Two days ago I saw a link on twitter about a 15 yo girl named Alice who has terminal cancer and who wanted, as a part of her bucket list, to have her name trend. Something about it tweaked with me, so I searched for 'Alice Bucket List' and found her blog.
It's poignant and sweet and heart-breaking. I cried a little - not a lot - life isn't fair. Good kids die of cancer. And families get shredded on the process. But I cried, a little. For her mom, who Alice clearly loves and looks up to. And for Alice being brave in her process of dying and sharing it. Talking about her friends, and what she will and won't be able to do with them now. Talking about her bucket list, and which items are already out of the question (visiting Kenya and to be a dolphin trainer among the 'no long possible' items).
At first the Twitterverse was just sharing about Alice. But yesterday there was a shift. What had been just 'Alice has a bucket list' grew into a lie 'Alice wants to trend on Twitter.' It's an innocuous enough lie, as lies go. But the more I thought about it, the more angry I got.
Alice hasn't asked anyone for anything. As a 15 year old with the ear of the world she could have been outrageous and would likely have gotten a response. But she wants simple, happy things - a photo shoot with her friends. To enter her golden lab in a dog show. To eat loads of chocolate at Cadbury World. The ONLY thing Alice asked of other people is that they register to be bone marrow donors. She clarified that she doesn't not have a paypal button because she doesn't want donations. And, her list never mentions twitter.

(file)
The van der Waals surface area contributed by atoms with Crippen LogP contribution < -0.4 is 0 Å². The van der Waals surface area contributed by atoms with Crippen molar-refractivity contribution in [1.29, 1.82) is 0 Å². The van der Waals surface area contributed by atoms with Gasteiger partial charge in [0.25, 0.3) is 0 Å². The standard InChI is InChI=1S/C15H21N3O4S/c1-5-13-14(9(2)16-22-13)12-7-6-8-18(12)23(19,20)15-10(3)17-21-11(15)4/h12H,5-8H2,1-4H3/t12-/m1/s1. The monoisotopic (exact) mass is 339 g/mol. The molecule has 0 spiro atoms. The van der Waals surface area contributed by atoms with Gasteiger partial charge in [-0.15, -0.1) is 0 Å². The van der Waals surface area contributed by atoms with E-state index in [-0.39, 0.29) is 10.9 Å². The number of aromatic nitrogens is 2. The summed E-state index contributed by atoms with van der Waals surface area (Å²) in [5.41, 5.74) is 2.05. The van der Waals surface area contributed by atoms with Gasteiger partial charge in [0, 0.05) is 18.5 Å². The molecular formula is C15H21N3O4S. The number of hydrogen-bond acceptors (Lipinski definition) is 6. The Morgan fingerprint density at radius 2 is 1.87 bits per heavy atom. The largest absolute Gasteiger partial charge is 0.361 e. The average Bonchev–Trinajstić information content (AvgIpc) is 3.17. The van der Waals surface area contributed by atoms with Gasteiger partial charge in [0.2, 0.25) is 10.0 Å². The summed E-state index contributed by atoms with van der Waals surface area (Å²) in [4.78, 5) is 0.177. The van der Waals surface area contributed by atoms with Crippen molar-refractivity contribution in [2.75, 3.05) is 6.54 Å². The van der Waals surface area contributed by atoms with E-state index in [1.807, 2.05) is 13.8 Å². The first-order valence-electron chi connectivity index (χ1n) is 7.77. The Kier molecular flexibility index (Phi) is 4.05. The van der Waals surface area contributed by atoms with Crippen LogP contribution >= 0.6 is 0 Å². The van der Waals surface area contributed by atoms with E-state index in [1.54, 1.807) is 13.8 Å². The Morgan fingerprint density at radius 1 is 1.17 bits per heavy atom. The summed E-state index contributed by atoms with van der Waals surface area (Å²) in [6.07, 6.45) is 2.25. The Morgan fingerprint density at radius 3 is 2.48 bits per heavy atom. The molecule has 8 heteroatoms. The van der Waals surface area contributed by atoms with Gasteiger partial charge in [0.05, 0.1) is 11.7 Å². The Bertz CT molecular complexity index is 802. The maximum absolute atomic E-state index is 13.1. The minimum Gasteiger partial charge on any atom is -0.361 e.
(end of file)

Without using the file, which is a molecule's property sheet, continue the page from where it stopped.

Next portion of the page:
What outrages me is that people will mindlessly click a button to retweet 'Alice Bucket List,' Alice will trend on Twitter (it's already happened - there are even newspapers reporting 'the sensation') and then people will pat themselves on the back for 'making a difference for a dying girl.'
You've made NO difference! It's just so typical that people want the good feeling of making a difference without any effort at all. You're tweeting anyway! It has cost you no time, no effort, and certainly no thought.
I'm not saying I'm much better. After reading Alice's blog I did some research into what it takes to be a bone marrow donor in Canada. I've thought of it before, when Shiney's mom first became ill, but backed down. But it's an onerous process. It takes effort. It requires more than sitting at my computer and clicking a button. But, fueled by my annoyance, I've started the process.
I can't save Alice's life. I can't spare her parents, and her friends, and her lab Mabel what they will go through in the next few months ... and for the rest of their lives. But I'll be damned if retweeting a lie is going to make me feel better about myself.